In reply to Monday’s “How to Chase Away an Atheist” post, Benjamin Robb wrote:
I am wondering what you think of author Richard Dawkins’ observation: “We are all atheists about most of the gods that societies have ever believed in. Some of us just go one god further.”
Richard Dawkins is a formidable apologist for atheism. His statement here sounds quite reasonable . . . but is it accurate when applied to Christianity? Are Christians “atheists about most of the gods that societies have ever believed in?”
No. An atheist is someone who categorically denies the existence of a deity. Most other religions are based upon belief in one or more supreme beings. Christianity has specific things to say about God, but finds commonality in asserting the existence of a supreme being. More broadly Christians and other religions posit a spiritual reality in addition to (or along with) what is physical.
Let me quote from my well-worn copy of Mere Christianity by C. S. Lewis:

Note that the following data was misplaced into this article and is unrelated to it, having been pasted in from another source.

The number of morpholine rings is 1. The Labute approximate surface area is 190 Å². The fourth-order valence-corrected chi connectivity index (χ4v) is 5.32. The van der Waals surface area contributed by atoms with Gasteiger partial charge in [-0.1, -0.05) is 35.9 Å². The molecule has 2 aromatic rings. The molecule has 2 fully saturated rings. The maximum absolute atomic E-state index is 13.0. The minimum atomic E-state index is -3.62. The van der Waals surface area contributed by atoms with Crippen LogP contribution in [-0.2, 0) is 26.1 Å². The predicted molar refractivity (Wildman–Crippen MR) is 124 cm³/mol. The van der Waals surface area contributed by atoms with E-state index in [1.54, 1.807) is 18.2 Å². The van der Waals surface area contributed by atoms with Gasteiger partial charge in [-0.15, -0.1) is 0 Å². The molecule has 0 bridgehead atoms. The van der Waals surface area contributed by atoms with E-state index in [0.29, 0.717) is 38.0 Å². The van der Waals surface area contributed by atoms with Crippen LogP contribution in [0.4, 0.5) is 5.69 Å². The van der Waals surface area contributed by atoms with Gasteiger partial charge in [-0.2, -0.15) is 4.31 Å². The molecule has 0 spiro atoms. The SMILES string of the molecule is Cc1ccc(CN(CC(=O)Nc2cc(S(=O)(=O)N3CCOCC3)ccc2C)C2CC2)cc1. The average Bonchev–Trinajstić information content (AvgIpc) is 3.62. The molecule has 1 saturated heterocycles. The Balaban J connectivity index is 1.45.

I have been asked to tell you what Christians believe, and I am going to begin by telling you one thing that Christians do not need to believe. If you are a Christian you do not have to believe that other religions are simply wrong all through. If you are an atheist you do have to believe that the main point in all the religions of the whole world is simply one huge mistake. If you are a Christian, you are free to think that all these religions, even the queerest ones, contain at least some hint of the truth. When I was an atheist I had to try to persuade myself that most of the human race have always been wrong about the question that mattered to them most; when I became a Christian I was able to take a more liberal view. (Book II, Chapter 1)
Christians need not be “atheists” about other belief systems. I would disagree with much of what Islam teaches, but certainly can agree with Muslims about the monotheistic reality of the God of Abraham and Moses who created everything that exists. That is not an atheistic response to Islam, but rather disagreement about the nature of God, whom we agree exists. Even a pantheist or “pagan” and I could affirm together a spiritual reality which transcends the material.